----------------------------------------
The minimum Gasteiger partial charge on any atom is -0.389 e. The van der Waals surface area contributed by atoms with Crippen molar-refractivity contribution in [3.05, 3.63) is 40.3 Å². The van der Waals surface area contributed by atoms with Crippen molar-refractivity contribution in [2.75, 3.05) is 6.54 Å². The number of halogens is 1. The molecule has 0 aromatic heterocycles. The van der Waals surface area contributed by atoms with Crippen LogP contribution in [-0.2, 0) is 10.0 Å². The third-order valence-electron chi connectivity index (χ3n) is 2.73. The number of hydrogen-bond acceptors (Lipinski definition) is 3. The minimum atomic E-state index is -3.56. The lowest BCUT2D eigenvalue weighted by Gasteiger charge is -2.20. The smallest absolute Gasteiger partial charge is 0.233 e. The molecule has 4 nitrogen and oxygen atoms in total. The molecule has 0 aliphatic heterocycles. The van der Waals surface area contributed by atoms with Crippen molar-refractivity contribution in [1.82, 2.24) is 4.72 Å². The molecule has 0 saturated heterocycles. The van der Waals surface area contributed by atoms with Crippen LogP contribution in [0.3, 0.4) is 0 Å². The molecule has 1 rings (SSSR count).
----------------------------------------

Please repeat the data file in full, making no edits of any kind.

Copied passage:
The minimum Gasteiger partial charge on any atom is -0.389 e. The van der Waals surface area contributed by atoms with Crippen molar-refractivity contribution in [3.05, 3.63) is 40.3 Å². The van der Waals surface area contributed by atoms with Crippen molar-refractivity contribution in [2.75, 3.05) is 6.54 Å². The number of halogens is 1. The molecule has 0 aromatic heterocycles. The van der Waals surface area contributed by atoms with Crippen LogP contribution in [-0.2, 0) is 10.0 Å². The third-order valence-electron chi connectivity index (χ3n) is 2.73. The number of hydrogen-bond acceptors (Lipinski definition) is 3. The minimum atomic E-state index is -3.56. The lowest BCUT2D eigenvalue weighted by Gasteiger charge is -2.20. The smallest absolute Gasteiger partial charge is 0.233 e. The molecule has 4 nitrogen and oxygen atoms in total. The molecule has 0 aliphatic heterocycles. The van der Waals surface area contributed by atoms with Crippen molar-refractivity contribution in [1.82, 2.24) is 4.72 Å². The molecule has 0 saturated heterocycles. The van der Waals surface area contributed by atoms with Crippen LogP contribution in [0.3, 0.4) is 0 Å². The molecule has 1 rings (SSSR count).